In the end the “Punky Quarterback” had the last laugh, rushing for a pair of touchdowns in the Super Bowl.
The nearly perfect season
The Bears were aiming to have a perfect 16-0 season in 1985, but their hopes were derailed in Week 13 when they lost to the Miami Dolphins on Monday Night Football.
Dan Marino and the Dolphins ended up triumphing in the contest, with the legendary quarterback throwing for 270 yards and three touchdowns. McMahon didn’t play in the game, and Steve Fuller couldn’t quite get the Bears over the hump in a 38-24 loss.
Mike Ditka vs. Buddy Ryan: The feud’s origins
During that loss to the Dolphins, Ditka and Ryan became engaged in a heated confrontation in the locker room, spawning a long-running rivalry between the two men.
According to multiple re-tellings of the story, Ditka ordered a cornerback to cover Dolphins wide receiver Nat Moore instead of linebacker Wilbur Marshall, and Ryan refused to make the strategic change. Undaunted, Ditka then offered to fight Ryan in the hallway.
After the season, Ryan announced that he would take the job as head coach of the Philadelphia Eagles, breaking up an incredibly successful partnership.
Speaking of head coaches
The 1985 Bears season not only smashed all sorts of records and established members of the team as legends in the eyes of the public, but it also stocked NFL coaching trees for many years to come.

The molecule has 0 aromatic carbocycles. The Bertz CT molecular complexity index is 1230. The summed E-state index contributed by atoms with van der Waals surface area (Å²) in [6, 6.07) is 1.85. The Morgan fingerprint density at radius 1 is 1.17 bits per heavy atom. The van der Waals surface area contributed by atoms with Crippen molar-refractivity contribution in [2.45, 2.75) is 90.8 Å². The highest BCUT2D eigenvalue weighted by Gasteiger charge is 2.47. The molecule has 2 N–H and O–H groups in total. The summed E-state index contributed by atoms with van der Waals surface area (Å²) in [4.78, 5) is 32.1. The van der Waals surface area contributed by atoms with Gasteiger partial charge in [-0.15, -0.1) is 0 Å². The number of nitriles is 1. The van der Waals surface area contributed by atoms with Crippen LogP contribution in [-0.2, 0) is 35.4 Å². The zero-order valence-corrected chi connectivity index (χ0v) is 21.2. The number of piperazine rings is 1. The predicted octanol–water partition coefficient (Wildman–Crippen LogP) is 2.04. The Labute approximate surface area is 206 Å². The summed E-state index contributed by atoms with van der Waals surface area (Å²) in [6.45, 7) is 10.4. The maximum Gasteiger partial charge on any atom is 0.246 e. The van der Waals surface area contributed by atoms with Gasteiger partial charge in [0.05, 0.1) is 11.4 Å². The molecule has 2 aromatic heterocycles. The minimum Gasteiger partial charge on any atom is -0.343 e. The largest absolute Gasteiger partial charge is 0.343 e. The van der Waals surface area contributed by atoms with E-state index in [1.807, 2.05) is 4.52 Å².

A total of three active players on the roster ultimately became NFL head coaches, including Singletary and Leslie Frazier. Ron Rivera, who played as a linebacker on the team, is still the head coach of the Carolina Panthers after a successful stint on the Bears’ coaching staff.
Former Tennessee Titans and LA Rams head coach Jeff Fisher was also on the Bears that season, but was held on injured reserve throughout the year.
“The Super Bowl Shuffle”
We’ve already touched on a few facts about the “Super Bowl Shuffle” in our coverage leading up to this week’s game, but did you know there was one Bears player who refused to participate in the song’s production?
According to legend, Dan Hampton did not participate in the recording of the song because of its “arrogance.”
The song topped out at number 41 on the Billboard Hot 100, and raised hundreds of thousands of dollars for charity.
Mike Ditka’s biggest coaching regret
The Bears’ 46-10 thrashing of the Patriots remains one of the biggest blowouts in Super Bowl history, but the absence of one player from the scoring column remains a big regret for Coach Ditka all these years later.
McMahon became the first quarterback to rush for multiple touchdowns in a Super Bowl. Matt Suhey scored a touchdown for the Bears. William Perry rumbled into the end zone on an iconic run that became a staple of highlight reels everywhere.